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Respect or Use of Force? China-Taiwan Divide Seen Getting Deeper

By Ralph Jennings January 02, 2019

Chinese President Xi Jinping told Taiwan Wednesday it's time for the two sides to unify and didn't rule out using force to make that happen. A day earlier, Taiwan President Tsai Ing-wen told China to respect her government's existence and the democratic resolve of her self-ruled island's people. Tsai rejects Beijing's claim that both sides fall under one flag.

The conflicting speeches, timed one day apart, indicate the division between the two old rivals over unification and the lack of a channel to discuss differences. If acted on, they will extend or worsen 70 years of strained relations, analysts believe.

"With the current situation between China and Taiwan, I don't think there is that foundation of trust for any kind of in-depth discussion of debate on these issues," said Raymond Wu, managing director of Taipei-based political risk consultancy e-telligence, referring to Tsai's ideas. "The key is whether there is that foundation of trust. That needs to be first established."

China and Taiwan have been ruled separately since the Chinese civil war of the 1940s, when Chiang Kai-shek's Nationalists lost to Mao Zedong's Communists. The fleeing Nationalists re-based their government in Taiwan, but the more militarily powerful China insists that the two sides must eventually unite, by force if necessary.

Stern words from Beijing

President Xi thundered against past efforts in Taiwan to become legally independent of China and said the two sides should pursue a "one country-two systems" model of unification that his government applied to Hong Kong in 1997. China said that year it had given the former British local autonomy.

​"Peaceful unification and 'one country, two systems' are the best methods of realizing unification between the two sides," Xi said as cited by China's official Xinhua News Agency. This course, he said, "gives ample consideration to Taiwan's actual situation and will help Taiwan's long-term peace and stability after unification."

The president suggested more exchanges and did not rule out use of force if needed to fight Taiwan independence.

"We want to make our biggest effort to achieve peaceful unification because this method is most beneficial, but we don't give up the use of weapons," Xi said.

His speech marked the 40th anniversary of the statement from the standing committee of China's National People's Congress calling for unification with Taiwan.

Taiwan leader demands respect

Taiwan's president demanded in a New Year's speech that China recognize her government and respect the resolve of the island's 23 million people.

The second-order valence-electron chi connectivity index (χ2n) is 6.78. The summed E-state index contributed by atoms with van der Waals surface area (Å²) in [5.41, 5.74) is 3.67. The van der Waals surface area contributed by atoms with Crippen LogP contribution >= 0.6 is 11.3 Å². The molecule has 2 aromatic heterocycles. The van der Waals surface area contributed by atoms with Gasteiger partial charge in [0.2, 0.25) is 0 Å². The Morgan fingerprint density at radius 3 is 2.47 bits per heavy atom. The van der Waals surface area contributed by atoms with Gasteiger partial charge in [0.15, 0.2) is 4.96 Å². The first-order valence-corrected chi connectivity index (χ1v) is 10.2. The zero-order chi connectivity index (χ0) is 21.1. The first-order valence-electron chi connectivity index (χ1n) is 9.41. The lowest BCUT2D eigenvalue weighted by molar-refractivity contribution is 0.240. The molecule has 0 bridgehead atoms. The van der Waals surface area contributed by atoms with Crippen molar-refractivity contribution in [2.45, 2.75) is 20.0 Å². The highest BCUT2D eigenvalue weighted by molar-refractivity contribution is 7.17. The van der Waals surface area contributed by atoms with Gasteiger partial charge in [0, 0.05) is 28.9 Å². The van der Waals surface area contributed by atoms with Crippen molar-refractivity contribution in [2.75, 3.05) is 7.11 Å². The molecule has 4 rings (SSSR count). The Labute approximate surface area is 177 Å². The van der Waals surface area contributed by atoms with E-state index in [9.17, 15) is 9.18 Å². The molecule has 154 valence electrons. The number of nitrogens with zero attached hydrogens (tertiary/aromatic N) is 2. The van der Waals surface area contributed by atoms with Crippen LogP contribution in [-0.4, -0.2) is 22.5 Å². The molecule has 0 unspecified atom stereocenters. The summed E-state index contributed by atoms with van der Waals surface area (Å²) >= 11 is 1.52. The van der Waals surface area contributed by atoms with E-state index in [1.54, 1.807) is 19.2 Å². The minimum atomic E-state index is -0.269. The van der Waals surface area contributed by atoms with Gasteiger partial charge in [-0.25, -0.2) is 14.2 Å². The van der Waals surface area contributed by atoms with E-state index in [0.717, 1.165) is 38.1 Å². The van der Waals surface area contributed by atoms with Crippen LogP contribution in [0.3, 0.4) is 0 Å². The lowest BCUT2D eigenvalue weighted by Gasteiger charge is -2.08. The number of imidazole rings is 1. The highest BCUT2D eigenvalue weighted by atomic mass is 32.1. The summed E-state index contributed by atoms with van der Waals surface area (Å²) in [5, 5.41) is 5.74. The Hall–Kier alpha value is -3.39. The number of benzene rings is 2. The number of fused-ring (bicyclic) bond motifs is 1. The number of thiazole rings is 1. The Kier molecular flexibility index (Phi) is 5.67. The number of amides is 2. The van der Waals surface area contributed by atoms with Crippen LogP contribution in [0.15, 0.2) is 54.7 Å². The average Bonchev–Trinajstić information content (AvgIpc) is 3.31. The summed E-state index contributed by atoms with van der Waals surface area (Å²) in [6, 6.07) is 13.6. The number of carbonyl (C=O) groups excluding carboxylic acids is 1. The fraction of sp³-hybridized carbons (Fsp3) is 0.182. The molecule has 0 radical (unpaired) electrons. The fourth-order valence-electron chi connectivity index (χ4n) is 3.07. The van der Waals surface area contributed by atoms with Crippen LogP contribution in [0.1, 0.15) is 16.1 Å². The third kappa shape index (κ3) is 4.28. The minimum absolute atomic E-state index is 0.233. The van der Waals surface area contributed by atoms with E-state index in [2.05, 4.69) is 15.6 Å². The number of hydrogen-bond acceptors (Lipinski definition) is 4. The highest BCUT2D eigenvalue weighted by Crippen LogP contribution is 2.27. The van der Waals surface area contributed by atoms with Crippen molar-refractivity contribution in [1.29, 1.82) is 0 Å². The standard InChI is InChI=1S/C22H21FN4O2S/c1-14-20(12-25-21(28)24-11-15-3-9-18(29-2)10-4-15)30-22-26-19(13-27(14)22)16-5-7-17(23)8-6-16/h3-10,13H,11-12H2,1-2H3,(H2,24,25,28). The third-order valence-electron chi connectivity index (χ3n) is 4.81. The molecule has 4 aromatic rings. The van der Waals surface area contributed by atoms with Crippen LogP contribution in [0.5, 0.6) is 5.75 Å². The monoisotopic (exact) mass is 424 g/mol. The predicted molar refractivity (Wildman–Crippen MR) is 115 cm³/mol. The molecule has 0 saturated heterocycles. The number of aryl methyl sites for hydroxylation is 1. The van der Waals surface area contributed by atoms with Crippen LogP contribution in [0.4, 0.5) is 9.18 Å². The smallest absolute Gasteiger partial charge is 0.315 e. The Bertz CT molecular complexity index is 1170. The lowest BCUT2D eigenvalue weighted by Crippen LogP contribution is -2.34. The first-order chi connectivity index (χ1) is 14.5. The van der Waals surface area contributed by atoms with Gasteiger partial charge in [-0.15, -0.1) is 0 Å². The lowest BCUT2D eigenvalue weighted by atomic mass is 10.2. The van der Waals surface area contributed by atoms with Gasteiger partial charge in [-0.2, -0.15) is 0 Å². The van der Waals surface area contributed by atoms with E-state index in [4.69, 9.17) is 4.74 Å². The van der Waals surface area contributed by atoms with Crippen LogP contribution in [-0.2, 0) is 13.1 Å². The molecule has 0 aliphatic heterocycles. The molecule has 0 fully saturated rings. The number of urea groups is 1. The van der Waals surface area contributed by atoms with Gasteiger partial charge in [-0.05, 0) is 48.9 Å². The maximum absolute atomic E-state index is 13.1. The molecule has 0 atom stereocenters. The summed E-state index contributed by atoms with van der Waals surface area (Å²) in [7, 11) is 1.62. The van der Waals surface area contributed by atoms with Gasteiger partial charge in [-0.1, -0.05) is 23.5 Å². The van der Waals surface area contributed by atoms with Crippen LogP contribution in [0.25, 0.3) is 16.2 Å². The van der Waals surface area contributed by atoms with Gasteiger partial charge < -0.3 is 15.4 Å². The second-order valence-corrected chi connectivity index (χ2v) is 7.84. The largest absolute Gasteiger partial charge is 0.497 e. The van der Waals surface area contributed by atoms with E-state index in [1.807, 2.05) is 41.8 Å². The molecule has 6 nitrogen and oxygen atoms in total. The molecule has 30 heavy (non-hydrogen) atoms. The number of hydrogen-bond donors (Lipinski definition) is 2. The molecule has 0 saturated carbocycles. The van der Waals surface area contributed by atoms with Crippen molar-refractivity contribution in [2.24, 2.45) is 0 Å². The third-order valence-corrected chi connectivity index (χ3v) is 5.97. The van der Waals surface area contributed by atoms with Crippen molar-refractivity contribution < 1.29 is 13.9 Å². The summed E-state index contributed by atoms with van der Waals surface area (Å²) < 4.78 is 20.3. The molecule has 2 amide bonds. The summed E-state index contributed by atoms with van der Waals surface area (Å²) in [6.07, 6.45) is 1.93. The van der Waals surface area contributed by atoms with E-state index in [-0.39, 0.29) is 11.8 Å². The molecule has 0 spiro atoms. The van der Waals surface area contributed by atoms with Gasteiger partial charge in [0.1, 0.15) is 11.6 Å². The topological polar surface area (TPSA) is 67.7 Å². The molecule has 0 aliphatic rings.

"Here I want to appeal to China that it must see correctly the existence of the Republic of China, Taiwan, must respect the 23 million Taiwanese people's resolve for freedom and democracy and must handle existing agreements equitably and peacefully," Tsai Ing-wen said. "It must also be that only organizations authorized by the two governments can sit down for talks."

These "musts," she said, form the "most basic and most key foundation for the positive development of relations between Taiwan and China."

The president, elected in 2016, rejects Beijing's dialogue condition that both sides talk as parts of one "China" and on Tuesday warned local officials against exchanges with Beijing based on "vague prerequisites."

China has responded to her rejection by flying military aircraft near the island, squelching Taiwanese foreign diplomacy and scaling back Taiwan-bound group tourism.

Fallout from speeches

This week's speeches could deepen the China-Taiwan gap if Xi pushes ahead or Taiwanese opposition party figures engage him against Tsai's will, scholars say.

Most Taiwanese say in polls they oppose Xi's goal of unification, and the Communist leadership doesn't recognize the autonomy of Taiwan.

"The demands for unification on the one-China principle violates the will of the Taiwanese people," said Michael Tsai, chairman of the Institute for Taiwan Defense and Strategic Studies.

"We have freedom, democracy and human rights, so how can we be one country, two systems?" he asked. "It's impossible. Hong Kong is a great example. Since Hong Kong was returned to China, its freedom and democracy have faced a lot of limitations."

Use of force against Taiwan would hurt China by inciting a response from Japan and the United States, Michael Tsai added.

Further eroding the chance of dialogue, the Taiwan president probably spoke Tuesday to deter Taiwan's opposition party mayors and magistrates from holding their own talks, said Shane Lee, political scientist with Chang Jung Christian University in Taiwan.

The opposition Nationalist Party, whose candidates won 15 of 22 local seats in the November midterm elections, takes a more Beijing-friendly view than the ruling party.

"I think she doesn't want the local officials to have private connections with Xi Jinping or any other PRC officials," Lee said. "I think she thinks that that's not only immoral but almost illegal."

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